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Op-Ed | The benefits of having the same teacher twice

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 Mar. 7, 2024 By Chris Herman

Commonly referred to as “looping”, the practice of having students remain with a teacher for more than one year isn’t new – just look back to the one room schoolhouse or the early 20th century Waldorf classroom. It seems hard to argue against looping if a child is assigned to an exceptional teacher who understands their strengths and needs. It also seems hard to argue for spending a second year in a classroom with a dysfunctional dynamic.

In September, students acclimate to a teacher and teachers learn the profiles of new students. This takes time and that comes at the expense of tailored instruction. Fans of looping ask us to imagine a September where everyone is already teaching and learning based upon meaningful understandings of a teacher’s expectations and a student’s strengths and needs.

Educators and students alike report positively on looping and they have ample research to back that perspective up. Citing time saved, intentional teaching earlier in the year, and deeper teacher student relationships, looped students advance faster especially in early childhood. Preschools in Italy and Germany have shown the benefits for decades.

Here in the US, there is no shortage of research either. Children in multi-year classrooms perform better in math, reading, basic skill development, and executive functions like self-regulation. The benefits extend to attendance, parent engagement, grade promotion, information retention, student to student relationships, and student perceptions of school.

Studies show benefits of looping through Middle School where Math scores increase even when controlling for SES, ethnicity, and gender. Benefits are seen in urban and suburban schools, schools in the north and south, for ELL and English-speaking students, and for those both with and without disabilities. So why isn’t every student in a looped classroom?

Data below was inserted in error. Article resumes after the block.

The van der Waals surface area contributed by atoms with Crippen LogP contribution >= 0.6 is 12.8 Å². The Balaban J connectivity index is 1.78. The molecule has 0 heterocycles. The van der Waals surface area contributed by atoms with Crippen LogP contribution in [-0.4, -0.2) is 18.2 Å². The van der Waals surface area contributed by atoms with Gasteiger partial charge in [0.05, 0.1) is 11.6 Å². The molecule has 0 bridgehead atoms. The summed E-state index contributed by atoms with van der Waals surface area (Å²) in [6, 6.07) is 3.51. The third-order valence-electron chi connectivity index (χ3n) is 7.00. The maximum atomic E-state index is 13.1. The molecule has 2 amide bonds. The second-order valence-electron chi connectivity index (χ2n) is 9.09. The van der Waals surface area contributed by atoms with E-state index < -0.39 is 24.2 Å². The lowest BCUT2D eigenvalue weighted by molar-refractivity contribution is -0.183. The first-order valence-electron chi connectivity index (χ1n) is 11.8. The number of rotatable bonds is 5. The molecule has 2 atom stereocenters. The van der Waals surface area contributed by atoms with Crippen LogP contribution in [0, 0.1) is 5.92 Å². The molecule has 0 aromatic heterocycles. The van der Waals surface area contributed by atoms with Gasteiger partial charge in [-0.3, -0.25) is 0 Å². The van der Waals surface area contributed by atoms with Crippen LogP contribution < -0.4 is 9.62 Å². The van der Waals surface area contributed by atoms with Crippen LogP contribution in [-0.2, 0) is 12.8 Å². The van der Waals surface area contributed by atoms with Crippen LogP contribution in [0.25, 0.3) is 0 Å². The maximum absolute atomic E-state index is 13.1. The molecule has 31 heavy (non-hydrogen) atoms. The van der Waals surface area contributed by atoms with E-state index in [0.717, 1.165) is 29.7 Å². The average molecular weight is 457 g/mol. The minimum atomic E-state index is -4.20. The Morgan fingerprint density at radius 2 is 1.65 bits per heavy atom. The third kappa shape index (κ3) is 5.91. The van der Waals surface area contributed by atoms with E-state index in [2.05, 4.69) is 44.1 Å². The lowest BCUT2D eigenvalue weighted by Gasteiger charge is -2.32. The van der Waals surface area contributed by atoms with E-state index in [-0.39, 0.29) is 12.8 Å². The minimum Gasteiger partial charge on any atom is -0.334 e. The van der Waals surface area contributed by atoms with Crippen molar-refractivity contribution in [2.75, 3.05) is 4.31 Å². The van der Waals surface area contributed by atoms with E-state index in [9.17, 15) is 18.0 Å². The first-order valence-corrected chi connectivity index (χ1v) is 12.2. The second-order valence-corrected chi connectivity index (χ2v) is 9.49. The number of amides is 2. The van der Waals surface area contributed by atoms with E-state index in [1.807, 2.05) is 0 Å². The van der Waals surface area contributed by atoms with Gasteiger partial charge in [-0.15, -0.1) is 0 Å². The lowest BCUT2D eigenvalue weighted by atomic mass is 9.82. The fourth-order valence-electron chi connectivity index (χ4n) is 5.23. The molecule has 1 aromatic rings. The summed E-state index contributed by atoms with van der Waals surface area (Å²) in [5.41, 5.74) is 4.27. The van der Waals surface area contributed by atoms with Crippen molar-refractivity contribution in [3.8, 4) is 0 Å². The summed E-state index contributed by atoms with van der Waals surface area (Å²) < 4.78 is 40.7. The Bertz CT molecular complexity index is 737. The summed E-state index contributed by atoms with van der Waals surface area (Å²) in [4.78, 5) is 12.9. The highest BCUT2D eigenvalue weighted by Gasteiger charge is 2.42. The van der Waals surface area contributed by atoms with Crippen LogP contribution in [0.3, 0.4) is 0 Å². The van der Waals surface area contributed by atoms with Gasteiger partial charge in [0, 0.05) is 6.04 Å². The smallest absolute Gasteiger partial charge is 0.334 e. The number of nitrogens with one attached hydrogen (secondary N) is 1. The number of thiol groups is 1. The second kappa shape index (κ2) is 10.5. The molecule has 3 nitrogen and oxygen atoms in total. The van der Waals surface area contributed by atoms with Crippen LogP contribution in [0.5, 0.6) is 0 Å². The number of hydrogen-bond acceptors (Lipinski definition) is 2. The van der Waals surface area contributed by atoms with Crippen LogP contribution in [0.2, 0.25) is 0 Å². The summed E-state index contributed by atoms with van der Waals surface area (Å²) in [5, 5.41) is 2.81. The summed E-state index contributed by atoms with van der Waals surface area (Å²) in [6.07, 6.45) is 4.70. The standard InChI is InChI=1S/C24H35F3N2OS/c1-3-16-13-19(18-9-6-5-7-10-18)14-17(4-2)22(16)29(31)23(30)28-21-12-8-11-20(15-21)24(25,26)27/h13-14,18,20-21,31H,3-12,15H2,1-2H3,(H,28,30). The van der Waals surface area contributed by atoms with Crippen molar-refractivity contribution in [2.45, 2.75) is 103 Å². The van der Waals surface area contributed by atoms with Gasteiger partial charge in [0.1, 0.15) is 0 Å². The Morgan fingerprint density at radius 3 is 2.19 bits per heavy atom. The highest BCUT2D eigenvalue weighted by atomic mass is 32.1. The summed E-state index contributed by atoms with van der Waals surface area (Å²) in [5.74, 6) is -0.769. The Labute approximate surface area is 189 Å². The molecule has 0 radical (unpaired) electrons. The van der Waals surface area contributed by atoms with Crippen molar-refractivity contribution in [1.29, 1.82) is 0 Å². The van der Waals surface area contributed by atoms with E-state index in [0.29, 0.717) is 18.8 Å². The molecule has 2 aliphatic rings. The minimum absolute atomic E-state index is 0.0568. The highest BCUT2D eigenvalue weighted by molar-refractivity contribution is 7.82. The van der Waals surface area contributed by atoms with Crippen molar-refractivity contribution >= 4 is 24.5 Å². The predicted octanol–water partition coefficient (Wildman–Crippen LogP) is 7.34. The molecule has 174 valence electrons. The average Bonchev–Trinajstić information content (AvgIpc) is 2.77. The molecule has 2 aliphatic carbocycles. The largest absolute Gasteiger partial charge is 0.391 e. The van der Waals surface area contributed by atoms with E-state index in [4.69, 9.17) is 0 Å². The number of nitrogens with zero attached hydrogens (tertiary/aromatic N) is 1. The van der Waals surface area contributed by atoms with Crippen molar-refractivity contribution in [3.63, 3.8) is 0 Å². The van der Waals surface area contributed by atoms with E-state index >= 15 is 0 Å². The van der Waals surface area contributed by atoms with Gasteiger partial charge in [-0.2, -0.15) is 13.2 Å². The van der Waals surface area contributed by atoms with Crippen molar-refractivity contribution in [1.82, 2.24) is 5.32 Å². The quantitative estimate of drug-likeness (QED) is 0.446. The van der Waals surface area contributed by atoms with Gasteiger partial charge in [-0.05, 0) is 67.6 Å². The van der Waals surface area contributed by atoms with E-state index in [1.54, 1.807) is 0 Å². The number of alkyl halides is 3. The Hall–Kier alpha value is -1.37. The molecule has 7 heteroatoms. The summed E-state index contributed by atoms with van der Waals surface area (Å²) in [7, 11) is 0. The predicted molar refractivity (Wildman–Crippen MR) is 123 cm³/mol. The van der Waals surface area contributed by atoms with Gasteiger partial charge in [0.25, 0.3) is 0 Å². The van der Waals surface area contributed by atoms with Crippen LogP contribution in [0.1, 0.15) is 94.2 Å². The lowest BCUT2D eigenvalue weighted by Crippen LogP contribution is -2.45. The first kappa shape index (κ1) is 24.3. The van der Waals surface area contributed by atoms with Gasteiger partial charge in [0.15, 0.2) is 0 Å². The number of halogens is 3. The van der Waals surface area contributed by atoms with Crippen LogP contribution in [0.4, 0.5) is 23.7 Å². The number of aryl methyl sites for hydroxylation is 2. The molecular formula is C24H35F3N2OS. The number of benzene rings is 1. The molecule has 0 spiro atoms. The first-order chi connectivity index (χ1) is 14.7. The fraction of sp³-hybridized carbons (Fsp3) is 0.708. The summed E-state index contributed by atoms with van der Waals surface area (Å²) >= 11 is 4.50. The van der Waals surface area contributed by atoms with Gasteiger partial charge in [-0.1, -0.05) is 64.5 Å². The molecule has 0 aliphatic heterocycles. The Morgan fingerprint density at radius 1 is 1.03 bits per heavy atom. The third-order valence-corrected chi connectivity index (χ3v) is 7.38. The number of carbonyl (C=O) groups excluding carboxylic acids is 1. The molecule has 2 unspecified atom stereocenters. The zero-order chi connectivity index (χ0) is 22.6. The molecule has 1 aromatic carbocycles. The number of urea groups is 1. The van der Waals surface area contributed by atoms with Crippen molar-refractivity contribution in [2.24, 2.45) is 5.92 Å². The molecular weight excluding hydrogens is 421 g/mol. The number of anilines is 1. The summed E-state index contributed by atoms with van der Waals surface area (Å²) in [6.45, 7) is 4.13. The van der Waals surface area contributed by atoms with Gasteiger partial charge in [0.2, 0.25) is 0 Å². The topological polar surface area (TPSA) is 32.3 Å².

Relationships are key to a successful model and if we see positive impacts from strong relationships it goes without saying dysfunctional relationships have the opposite impact. If a teacher student relationship is broken, learning suffers, a student is less likely to work effortfully for the adult, and the child might become disruptive.

Classrooms with difficult dynamics are more likely to have punitive practices, yelling, and an atmosphere less conducive to learning or teacher satisfaction. If the relationship is negative, a child could be stuck in a loop of lowered expectations and, for the child disliked by peers or bullied, looping means years of mistreatment.

Finally, teacher specialization has a profound impact on student achievement and when looping, teachers must become experts in more subjects across multiple years. Teachers rely on a wide fund of knowledge, strategies, and routines to teach. In the multi-year model, they need a larger toolbox and wider repertoire.

Schools can easily put measures in place to nurture strong relationships, inclusive and respectful practices, and professional development that enables a highly effective looping model. To that end, I’d argue that nesting students with a teacher or team with whom they grow and learn over time is a worthwhile model for all schools to explore.

* Christopher Herman is Head of School at Garden School, a Nursery to Grade 12 Independent school in Jackson Heights, NY. He is a graduate of the University of Pennsylvania’s School Leadership Program and former adjunct faculty at St. Joseph’s University in Philadelphia. He writes and speaks often on topics relevant to education.

Chris Herman

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